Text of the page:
9. Old Catholic Church.
Bordertown was added to the Catholic parish of Penola from its first surveying in 1852. After the 1872 farm selection act the parish priests from Penola visited more often. Catholic services in Bordertown began at the Woolshed Inn in 1881. A foundation stone for a Catholic Church was laid in 1883 and opened in 1884. This impressive church still stands albeit as a private residence. The limestone walls are an impressive 22 inches thick. The first resident priest for Bordertown arrived in 1939.

10. New Catholic Church.
When the first priest arrived in 1939 he purchased five acres of land for a Catholic School which was eventually built. The priest worked on building his own presbytery and it was completed in 1954 next to the church. A new St. Mary’s Catholic Church as opened in 1969. The old church was used as a hall for some time.

11. Council Offices.
The original Council Chamber for the district was in Mundulla. It closed in 1904 when the stone and brick chamber opened in Bordertown. This fine old building was demolished in 1959 when the new Council Offices were opened. A further two storey structure was added in 1978. Outside of the Council Offices is a bust of Prime Minister Robert Hawke donated in 1987 and unveiled by Bob Hawke’s father who returned to the town in which he had formerly served. In the foyer of the Council Offices is a painting of Hawke in the Hawke Gallery. The Council has an art gallery.
12. Old Institute and current Library.
Bordertown Institute. A local committee was formed and after several years of discussions and fund raising an institute was opened in 1878. Prior to this the library facility had been located in the 1867 school classroom until the Education Department took over that school and wanted to charge high rents for the library room. The Institute was increased in size and a new façade and new front rooms in the classical style with a grand pediment were added in 1909. The Premier of the day Mr Peake opened the new Institute. Yet another new institute hall was opened in 1960 again with the opening ceremony by the Premier of the day who was Sir Thomas Playford on that occasion. The extensions included a new town library. Many organisations held their meetings here and it was also the location of many private and official town functions. A theatre was added to the Institute/Library complex in 1982.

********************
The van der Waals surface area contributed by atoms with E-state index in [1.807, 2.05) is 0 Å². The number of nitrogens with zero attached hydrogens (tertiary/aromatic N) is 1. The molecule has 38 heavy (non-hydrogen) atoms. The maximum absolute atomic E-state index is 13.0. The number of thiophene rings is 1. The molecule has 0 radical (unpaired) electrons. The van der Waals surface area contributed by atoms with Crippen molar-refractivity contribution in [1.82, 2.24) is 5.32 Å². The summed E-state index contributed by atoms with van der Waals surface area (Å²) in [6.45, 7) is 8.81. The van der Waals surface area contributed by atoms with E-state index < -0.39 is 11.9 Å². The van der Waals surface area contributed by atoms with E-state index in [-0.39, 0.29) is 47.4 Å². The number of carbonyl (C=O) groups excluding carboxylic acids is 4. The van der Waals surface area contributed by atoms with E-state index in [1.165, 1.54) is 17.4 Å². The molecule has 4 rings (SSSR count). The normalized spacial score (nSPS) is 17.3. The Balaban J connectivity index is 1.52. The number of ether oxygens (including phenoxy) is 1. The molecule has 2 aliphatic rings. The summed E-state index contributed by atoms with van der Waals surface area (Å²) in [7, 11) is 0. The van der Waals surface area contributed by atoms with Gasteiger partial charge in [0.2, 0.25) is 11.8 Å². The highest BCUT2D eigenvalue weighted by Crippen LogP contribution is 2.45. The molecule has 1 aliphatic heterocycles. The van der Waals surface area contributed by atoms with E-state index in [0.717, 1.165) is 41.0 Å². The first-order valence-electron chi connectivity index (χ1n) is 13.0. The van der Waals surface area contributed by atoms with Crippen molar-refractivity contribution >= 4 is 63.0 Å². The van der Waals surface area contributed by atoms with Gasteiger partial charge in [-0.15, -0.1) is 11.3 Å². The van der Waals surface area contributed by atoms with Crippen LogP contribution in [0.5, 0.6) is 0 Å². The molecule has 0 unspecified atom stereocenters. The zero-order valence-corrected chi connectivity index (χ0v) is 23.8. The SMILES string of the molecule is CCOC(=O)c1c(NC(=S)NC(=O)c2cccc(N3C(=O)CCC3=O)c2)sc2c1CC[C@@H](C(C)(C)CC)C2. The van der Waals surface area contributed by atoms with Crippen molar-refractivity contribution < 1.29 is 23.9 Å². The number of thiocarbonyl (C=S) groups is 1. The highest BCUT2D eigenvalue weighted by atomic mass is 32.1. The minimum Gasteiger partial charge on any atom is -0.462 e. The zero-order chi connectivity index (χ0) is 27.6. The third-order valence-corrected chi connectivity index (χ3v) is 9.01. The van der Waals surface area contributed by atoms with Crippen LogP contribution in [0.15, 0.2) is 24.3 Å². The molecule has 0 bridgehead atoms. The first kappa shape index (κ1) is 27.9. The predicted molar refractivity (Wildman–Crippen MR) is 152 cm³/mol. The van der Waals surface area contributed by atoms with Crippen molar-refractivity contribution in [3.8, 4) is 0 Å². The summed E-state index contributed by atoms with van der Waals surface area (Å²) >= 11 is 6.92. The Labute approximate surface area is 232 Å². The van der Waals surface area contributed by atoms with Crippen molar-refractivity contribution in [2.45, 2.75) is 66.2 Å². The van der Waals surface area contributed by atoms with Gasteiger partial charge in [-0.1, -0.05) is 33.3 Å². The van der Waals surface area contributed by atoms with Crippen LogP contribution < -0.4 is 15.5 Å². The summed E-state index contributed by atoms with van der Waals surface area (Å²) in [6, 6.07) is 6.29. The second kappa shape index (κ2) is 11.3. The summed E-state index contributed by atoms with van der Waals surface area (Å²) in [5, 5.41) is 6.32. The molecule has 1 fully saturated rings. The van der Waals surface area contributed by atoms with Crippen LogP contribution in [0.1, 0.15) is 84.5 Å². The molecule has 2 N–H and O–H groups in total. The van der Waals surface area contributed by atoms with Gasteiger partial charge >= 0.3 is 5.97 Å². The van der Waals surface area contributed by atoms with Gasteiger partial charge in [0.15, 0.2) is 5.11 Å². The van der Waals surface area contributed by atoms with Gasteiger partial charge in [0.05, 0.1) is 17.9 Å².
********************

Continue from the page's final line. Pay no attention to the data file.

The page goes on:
13. Hawke House.
This building opened in 1888 as the first national Bank in Bordertown. In 1897 it was sold to the Congregational Church as a manse and much later Prime Minister Bob (or Robert) Hawke was born here in December 1929. Presumably he was conceived here too as Clement and Ella Hawkes occupied this manse in 1928. The Reverend Hawke left Bordertown in 1935 and Bob Hawke started school at Maitland Primary School on Yorke Peninsula. The Hawkes left Maitland in 1939 and moved to Perth. Bob Hawke then undertook his secondary education at Perth Modern School before going on to the University of Western Australia. The school established in 1911 is a government school for academically gifted students. Hawke House is now owned by the Uniting Church and used as a welfare centre. Opposite Hawke House is the Apex Park which was originally designated as McLaren Place by the surveyor of the town in 1852 who was John McLaren. Look for the sculpture done by Bordertown High School students in 1999 and the mural done by Bordentown Primary School students in 1996. The mural on the Library wall was done by the High School students.

14. Woolshed Inn.
This was the first hotel licensed in Bordertown in 1859 and it was so named because it was close to John and Charles Scott’s woolshed for their Cannawigara station. In 1882 the early structures were added to with a new single storey hotel. As fashions and interests changed the Woolshed Inn became the Tatiara Hotel in 1927 but it reverted to the historic Woolshed Inn name in 1969. The original 1859 building with its 12 paned window can be seen in the yard of the current hotel.

15. Police/Information Centre/Tolmer Park.
This spot was originally the police paddock from 1854. Police have always been stationed on the corner. The toilets are called the Old Gaol but there was never a gaol, only a couple of cells in conjunction with the police station which was usual in any country towns. The Information Centre is here and inside you can see the front of the old police station built in 1930. The first police building was erected early in 1854- a mere shack. In 1863 the first proper police station costing £300 was built. In 1930 another new police station was built and the third station was put up in 1963. The old 1863 station was then demolished and the 1930 station was turned into a police residence. In 1983 the fourth police station was opened along the street. The old police paddock is now Tolmer Recreation Park. It was fenced in 1857 to stop the troopers’ horses from straying. The last Gold Escort service left here in December 1853. The police were then on their own with little to do. Look for the white kangaroos which have been bred from a single white male obtained in 1980 on the road towards Melbourne and read the information boards around Tolmer Park.

Image from page 419 of “Redskin and cow-boy; a tale of the western plains” (1891)
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Identifier: redskincowboytalhent
Title: Redskin and cow-boy; a tale of the western plains